Health officials will hold a pair of "listening sessions" in Sunnyside and Kennewick this week to hear from concerned community members about the high number of anencephaly cases in Benton, Franklin and Yakima counties.
Babies with anencephaly, a rare and fatal neural tube birth defect, are born missing parts of their brain and skull.
Seven cases were reported in the three local counties last year, with the rate of 8.7 per 10,000 births -- more than four times the national rate, according to information from the state Department of Health. The three counties' rate for 2010-12 was similarly high.
The listening sessions are Tuesday at the Sunnyside Community Center and Wednesday at the Benton-Franklin Health District in Kennewick.
Both start at 6 p.m. Spanish interpretation will be available.
A study led by the state health department found no clear cause for the high rate of local cases. Officials combed through medical records, comparing affected pregnancies to healthy pregnancies. They also considered possibilities such as effects from the Hanford site, agriculture and nitrate exposure.
An advisory committee of experts is forming to look further into the issue. Input from the listening sessions will be passed onto the group.
Juliet VanEenwyk, a state epidemiologist, said the sessions are a forum for community members to discuss their concerns and provide insight.
"Sometimes people (who live in a community) throw things out that nobody else has mentioned. That is the purpose -- to hear what their concerns and thoughts are," she told the Herald.
There are steps women can take to lower the risk, including taking a daily multivitamin with 400 micrograms of folic acid.
Lack of enough folic acid before and during the early stages of pregnancy is a known risk factor for anencephaly. Low rates of folic acid vitamin use have been found in this area, the state health department said.
Other risk factors can include diabetes, obesity and some medications. And Hispanic women are at greater risk, according to the Centers for Disease Control and Prevention.
Experts also recommend that women who get their drinking water from private wells have the wells tested regularly for nitrates and bacteria. While nitrates haven't specifically been linked to anencephaly, "We know high nitrates can be linked to birth defects," said Dr. Amy Person, health officer for the Benton-Franklin Health District.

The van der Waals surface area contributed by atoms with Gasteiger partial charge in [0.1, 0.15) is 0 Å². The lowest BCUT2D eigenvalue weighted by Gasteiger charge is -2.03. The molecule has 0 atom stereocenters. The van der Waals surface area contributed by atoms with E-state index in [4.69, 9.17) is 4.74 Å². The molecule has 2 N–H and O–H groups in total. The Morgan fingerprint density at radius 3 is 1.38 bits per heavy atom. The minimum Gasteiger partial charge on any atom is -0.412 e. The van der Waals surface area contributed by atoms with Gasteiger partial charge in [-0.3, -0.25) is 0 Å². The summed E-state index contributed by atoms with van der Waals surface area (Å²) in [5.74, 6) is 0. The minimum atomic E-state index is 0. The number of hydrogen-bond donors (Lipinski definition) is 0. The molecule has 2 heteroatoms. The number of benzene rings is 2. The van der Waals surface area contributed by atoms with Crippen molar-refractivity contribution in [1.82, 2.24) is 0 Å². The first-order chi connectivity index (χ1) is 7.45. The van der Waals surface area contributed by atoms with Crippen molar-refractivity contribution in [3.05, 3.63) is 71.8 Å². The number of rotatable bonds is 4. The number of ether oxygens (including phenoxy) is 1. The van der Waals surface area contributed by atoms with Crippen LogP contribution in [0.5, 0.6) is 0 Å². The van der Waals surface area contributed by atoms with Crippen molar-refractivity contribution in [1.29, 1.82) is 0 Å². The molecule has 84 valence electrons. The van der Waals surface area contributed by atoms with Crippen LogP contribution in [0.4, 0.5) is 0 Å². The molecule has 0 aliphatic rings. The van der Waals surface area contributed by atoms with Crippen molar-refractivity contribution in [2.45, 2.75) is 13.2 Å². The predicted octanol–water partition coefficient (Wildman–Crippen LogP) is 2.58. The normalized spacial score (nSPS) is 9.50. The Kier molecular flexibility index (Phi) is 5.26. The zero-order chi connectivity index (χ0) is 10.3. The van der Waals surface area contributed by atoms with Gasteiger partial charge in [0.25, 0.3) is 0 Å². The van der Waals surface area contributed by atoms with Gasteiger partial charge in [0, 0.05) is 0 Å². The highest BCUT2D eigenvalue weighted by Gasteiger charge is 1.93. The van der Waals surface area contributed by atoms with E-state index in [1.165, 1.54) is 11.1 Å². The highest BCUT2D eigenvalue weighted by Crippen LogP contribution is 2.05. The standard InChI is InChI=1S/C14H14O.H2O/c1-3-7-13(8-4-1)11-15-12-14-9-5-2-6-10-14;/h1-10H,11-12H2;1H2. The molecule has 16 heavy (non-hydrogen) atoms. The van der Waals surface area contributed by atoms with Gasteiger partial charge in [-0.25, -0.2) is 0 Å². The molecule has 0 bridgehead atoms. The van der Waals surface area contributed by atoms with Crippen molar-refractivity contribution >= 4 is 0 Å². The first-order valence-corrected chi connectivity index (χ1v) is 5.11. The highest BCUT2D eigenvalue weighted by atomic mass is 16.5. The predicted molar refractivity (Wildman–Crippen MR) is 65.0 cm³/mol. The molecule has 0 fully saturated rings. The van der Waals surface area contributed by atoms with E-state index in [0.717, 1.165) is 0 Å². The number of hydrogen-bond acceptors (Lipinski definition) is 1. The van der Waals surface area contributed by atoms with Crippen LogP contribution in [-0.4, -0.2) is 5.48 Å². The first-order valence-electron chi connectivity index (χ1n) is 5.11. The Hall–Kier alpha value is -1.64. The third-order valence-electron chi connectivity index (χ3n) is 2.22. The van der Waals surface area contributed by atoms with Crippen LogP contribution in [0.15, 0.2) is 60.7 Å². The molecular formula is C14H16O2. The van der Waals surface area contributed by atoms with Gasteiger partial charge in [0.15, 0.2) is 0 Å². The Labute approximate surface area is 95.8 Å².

She noted that it's difficult to get a clear picture of the national anencephaly rate because not all areas report in the same way or to the same place. Officials also may look at gathering more data to determine whether the higher local rate is new or a condition that's existed for a while.
"Even if our regular numbers tend to be higher, we want to make sure we're doing all we can to ensure healthy pregnancies," Person said.
She said women of childbearing age should adhere to the recommended precautions.
"We didn't identify any new systematic problem or effect that was causing this (high rate) to occur. We're continuing to investigate," she said. "I think if people follow the current recommendations for safe and healthy pregnancy, they can be assured they are doing everything they need to be doing."
VanEenwyk noted that while anencephaly rates have been higher in the three-county area, "most pregnancies in the area are healthy."
The majority of women who've had a pregnancy affected by a neural tube defect can later go onto have healthy babies, and they can reduce their risk of recurrence by seeing a genetic counselor and following guidelines, she said.
The Sunnyside Community Center is at 1521 S. First St. The Benton-Franklin Health District is at 7102 W. Okanogan Place, Kennewick.
-- Sara Schilling: 582-1529; firstname.lastname@example.org; Twitter: @saraTCHerald